Last modified: 2011-06-10 by jarig bakker
Keywords: mülhausen | muelhausen | mulhouse | reichsstadt | imperial city | rhineland | gyronny: wavy |
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image by Jaume Ollé
Some information from Mattern 1972:
Since 1267 Mulhouse (Mühlhausen) has borne canting arms argent a mill wheel of eight paddles gules. [Mühlhausen is German for "mill houses"]. We do not know anything about medieval city flags. The only available sources are weather vanes with the mill wheel and occasional hints about banners in Swiss chronicles, as well as the red and white rank flags in the clothing of municipal employees and soldiers. On the other hand the Julius banner of Mulhouse, granted by Cardinal Schiner to the city (which served as an ally of the Swiss Confederation 1506-1798) for her services to the Roman Catholic Church, is well known (see The Flag Bulletin, Volume X, N° 2-3, pp. 107-115).
The investiture decree of Pope Julius II, dated 20 December 1512, grants the city a banner charged with St. Stephen, patron of the city. On white damask, about 2 meters (6'6'') square, there is applied in the center a golden mill wheel. St. Stephen is shown in the canton, richly embroidered on a green background. The saint, standing and dressed in a long white garment, holds a green palm frond in his right hand and a golden Bible in his left. The banner, including the canton, is bordered by brown hewn branches. As an augmentation, the city received permission to change the red tincture of the mill wheel into a "knightly" gold. (...)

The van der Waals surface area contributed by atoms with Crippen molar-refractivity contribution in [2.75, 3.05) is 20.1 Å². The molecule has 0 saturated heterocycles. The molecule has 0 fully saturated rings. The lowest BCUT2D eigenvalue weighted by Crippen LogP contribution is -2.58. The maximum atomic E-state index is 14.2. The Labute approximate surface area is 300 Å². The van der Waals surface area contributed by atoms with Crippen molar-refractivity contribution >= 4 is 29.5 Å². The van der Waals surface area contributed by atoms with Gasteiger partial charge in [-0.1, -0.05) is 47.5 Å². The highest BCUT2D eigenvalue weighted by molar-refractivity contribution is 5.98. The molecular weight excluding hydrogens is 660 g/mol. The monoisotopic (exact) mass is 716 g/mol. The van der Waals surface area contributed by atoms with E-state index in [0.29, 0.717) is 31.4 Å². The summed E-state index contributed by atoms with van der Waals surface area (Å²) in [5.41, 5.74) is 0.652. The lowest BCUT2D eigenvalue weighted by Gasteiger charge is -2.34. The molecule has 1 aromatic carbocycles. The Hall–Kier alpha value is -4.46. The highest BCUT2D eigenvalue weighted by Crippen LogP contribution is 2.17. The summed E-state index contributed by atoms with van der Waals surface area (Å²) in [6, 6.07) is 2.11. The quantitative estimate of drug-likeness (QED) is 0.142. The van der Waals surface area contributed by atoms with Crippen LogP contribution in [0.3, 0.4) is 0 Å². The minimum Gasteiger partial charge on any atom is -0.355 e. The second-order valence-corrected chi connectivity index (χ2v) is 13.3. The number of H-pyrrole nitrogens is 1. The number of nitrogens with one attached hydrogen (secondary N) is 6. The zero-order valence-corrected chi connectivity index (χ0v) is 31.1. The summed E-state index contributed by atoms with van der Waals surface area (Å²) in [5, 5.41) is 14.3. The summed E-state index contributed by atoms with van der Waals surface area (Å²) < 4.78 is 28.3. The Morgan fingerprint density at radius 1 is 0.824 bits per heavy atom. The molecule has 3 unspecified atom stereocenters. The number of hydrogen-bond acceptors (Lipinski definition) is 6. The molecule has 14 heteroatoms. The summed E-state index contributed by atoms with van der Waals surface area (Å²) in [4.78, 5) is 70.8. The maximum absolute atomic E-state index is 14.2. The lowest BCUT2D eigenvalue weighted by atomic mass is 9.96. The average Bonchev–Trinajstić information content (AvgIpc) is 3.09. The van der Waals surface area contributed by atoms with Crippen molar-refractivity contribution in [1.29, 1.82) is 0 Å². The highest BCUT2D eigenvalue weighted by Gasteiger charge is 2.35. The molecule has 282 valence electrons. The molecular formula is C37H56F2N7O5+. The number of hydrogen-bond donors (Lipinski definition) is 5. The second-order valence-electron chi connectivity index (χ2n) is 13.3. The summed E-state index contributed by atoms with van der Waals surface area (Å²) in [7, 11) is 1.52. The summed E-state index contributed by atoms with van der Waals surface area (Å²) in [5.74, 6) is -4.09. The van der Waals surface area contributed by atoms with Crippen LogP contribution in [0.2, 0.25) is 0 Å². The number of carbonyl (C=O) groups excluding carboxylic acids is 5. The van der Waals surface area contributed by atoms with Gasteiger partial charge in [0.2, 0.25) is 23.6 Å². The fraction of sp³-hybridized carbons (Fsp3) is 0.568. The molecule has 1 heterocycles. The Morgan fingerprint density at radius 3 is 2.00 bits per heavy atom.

Exact information about Mulhouse city flags is available only from the 18th century. One flag used about 1770 by the Free Company and still preserved, contains 10 red and 10 white flames conjoined in the center. It is kept with the Julius banner in the Historical Museum of Mulhouse. The city flag, which is similar, resembles in its design the gyronny wavy of the famous Swiss military flags. This banner was officially used for the last time as a symbol of the independent Republic of Mulhouse, on the occasion of the city's surrender to the French commissars on 15 March 1798. (...)
Pascal Vagnat, 14 June 1998
by Jaume Ollé
Used for some time until 1789 when it was annexed to France.
Jaume Ollé, 23 August 1998